Congratulations to beautiful Tomo and Masa at Sugar Beach Villa, Maui, Hawaii!
With great pleasure, Tomoko and Masayuki invite you to join the as they are married at Sugar Beach Villa, Maui, Hawaii…Come away with us!
Love all of the specially selected details in aqua and brown. Tomo’s father’s wish was granted– to have his daughter’s wedding on the island of Maui, Hawaii. Family and friends gathered to celebrate in style and with love!
Tomo loved personal and meaningful touches of detail on her dining tables. Sitting around the table with their closest family and friends was their favorite part of the day! The intimacy of the meal made for an incredibly meaningful an special time. They felt thankful to be surrounded by so much love and happiness!
Tomo and Misui were married at the Holy Innocents Church, Lahaina, Maui, Hawaii. A quaint church located in Lahaina. The wedding chapel includes a room suitable for the bride to dress and make up, and a private changing room for the groom, the couple’s parents and other important guests. There is a place for the families to meet and formally introduce themselves (goshinzoku shokai), a studio or photography, and a room suitable for the reception party. Each part is staffed by highly trained professionals who make it their business to ensure the couple enjoy their special day.
The pastor gives a brief welcome and introduction, then announces the bride’s entrance. The doors swing open and all faces turn to see the bride gracefully enter the walk down the aisle. Usually the bride is escorted on her father’s arm. The wedding procession is a magnificent moment! It includes the ring bearer, best man, ushers, bridesmaids and flower girls. The procession ends with the groom bowing to the bride’s father. The father returns the bow. In Japan, the bow is an art and this exchange is especially significant as the father is handing his daughter over to the groom.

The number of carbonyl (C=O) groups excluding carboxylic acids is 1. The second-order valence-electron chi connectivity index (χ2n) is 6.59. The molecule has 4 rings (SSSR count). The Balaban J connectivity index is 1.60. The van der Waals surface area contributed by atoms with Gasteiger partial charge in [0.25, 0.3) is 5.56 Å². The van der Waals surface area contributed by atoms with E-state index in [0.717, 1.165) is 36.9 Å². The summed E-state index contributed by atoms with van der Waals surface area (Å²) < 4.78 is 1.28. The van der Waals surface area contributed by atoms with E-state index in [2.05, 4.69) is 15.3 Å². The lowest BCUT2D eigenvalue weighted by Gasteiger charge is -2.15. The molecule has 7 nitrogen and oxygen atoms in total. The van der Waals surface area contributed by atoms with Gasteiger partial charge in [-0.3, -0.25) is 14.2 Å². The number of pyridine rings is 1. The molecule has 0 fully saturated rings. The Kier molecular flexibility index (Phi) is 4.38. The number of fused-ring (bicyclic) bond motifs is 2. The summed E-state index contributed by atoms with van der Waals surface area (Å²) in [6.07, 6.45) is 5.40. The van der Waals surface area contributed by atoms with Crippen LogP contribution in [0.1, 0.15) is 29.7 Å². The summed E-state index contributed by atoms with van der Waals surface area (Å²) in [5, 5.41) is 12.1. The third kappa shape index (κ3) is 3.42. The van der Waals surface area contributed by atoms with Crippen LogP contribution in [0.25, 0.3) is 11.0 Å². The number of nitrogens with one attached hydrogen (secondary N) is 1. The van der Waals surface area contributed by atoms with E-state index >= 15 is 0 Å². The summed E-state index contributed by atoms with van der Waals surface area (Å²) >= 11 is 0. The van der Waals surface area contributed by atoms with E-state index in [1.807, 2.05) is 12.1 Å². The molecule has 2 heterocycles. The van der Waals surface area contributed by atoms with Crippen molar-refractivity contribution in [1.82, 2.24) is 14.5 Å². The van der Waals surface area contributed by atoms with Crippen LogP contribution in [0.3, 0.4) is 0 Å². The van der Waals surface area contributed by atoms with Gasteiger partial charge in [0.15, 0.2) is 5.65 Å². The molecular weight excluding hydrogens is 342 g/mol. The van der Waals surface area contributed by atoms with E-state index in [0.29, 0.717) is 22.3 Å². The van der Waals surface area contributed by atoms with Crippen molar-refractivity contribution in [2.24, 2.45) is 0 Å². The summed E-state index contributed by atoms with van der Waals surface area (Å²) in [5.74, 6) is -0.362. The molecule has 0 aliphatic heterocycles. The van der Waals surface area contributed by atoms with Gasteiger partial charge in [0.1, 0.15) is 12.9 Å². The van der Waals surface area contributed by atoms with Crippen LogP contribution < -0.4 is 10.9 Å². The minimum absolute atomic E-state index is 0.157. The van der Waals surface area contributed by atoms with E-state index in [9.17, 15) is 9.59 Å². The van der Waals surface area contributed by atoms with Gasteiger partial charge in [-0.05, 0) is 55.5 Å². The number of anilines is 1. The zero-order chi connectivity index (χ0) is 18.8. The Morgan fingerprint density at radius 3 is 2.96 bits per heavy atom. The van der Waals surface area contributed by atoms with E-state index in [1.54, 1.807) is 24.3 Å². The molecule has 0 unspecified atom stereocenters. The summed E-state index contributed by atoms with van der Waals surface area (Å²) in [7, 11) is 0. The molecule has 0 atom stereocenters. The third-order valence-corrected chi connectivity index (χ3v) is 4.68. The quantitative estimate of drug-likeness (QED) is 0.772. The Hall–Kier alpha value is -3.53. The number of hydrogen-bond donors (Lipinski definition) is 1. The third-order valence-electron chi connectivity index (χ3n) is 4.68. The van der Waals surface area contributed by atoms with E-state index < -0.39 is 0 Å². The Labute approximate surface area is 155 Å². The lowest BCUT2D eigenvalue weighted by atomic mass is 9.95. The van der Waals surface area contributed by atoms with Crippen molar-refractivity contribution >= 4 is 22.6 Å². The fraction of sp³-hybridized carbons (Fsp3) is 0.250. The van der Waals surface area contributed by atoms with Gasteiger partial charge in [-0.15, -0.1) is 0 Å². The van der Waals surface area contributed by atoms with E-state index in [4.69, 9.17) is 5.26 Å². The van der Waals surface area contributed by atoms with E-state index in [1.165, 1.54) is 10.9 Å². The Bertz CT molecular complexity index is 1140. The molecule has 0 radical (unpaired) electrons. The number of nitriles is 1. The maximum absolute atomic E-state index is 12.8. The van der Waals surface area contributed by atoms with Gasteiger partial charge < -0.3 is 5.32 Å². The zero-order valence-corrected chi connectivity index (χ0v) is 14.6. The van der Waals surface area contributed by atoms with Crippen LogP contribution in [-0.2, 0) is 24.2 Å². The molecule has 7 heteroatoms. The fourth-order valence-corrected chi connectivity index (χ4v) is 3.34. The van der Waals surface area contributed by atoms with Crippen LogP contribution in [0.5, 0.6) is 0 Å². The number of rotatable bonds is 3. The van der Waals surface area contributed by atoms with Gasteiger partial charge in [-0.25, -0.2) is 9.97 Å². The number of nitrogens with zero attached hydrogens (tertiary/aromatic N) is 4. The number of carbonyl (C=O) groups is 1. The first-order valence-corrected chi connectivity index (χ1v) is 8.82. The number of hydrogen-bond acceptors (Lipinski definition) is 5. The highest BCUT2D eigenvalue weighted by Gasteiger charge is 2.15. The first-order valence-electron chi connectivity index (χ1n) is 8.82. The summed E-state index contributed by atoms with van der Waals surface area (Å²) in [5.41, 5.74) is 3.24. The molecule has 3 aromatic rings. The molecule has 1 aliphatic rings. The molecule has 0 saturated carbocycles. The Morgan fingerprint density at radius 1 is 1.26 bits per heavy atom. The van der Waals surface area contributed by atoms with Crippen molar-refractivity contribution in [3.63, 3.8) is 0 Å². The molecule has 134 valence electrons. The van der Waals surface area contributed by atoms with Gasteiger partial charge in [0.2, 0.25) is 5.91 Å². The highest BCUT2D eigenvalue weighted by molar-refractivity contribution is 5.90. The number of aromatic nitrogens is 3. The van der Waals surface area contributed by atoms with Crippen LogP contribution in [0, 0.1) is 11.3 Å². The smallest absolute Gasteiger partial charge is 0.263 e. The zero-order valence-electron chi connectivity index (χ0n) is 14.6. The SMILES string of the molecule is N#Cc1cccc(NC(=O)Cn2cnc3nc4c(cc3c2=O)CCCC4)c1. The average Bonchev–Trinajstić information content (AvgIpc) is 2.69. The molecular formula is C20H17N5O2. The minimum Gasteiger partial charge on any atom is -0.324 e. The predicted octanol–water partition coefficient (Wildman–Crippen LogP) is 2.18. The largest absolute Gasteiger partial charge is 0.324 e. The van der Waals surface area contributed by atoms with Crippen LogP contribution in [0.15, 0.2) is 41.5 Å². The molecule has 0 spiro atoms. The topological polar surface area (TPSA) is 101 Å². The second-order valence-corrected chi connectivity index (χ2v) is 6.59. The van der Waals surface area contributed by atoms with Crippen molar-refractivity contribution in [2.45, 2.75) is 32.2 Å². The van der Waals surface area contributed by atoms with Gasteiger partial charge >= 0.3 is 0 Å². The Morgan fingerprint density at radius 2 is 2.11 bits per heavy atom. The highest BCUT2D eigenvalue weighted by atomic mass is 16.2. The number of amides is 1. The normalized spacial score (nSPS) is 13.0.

The service is given in Japanese and English. Prayers and blessings enable everyone to understand the vows of marriage.
The traditional Japanese ceremony is a Shinto ceremony, though many Japanese in America celebrate weddings with a Buddhist ceremony. Regardless of religious rituals, most Japanese also include a cultural sake-sharing tradition at the wedding, popularly called san-san-kudo — san means “three,” ku means “to deliver,” and do means “nine.” This ritual dates back to a time when sharing sake created a formal bond as strongly as a handshake did in Victorian times. Using three flat sake cups stacked atop one another, the bride and groom take three sips each from the cups. Then their parents also take sips (for a total of nine sips), cementing the bond between the families.
Honoring the Parents
Japanese weddings usually take some time to acknowledge the parents of the bride and groom. In some weddings, the couple offers bouquets of flowers, a toast, or a personal letter of love and thanks. Any of these gestures is a beautiful way to honor your parents at the wedding.
Thank you Tomo and Misui for allowing us the honor of participating in your special wedding event.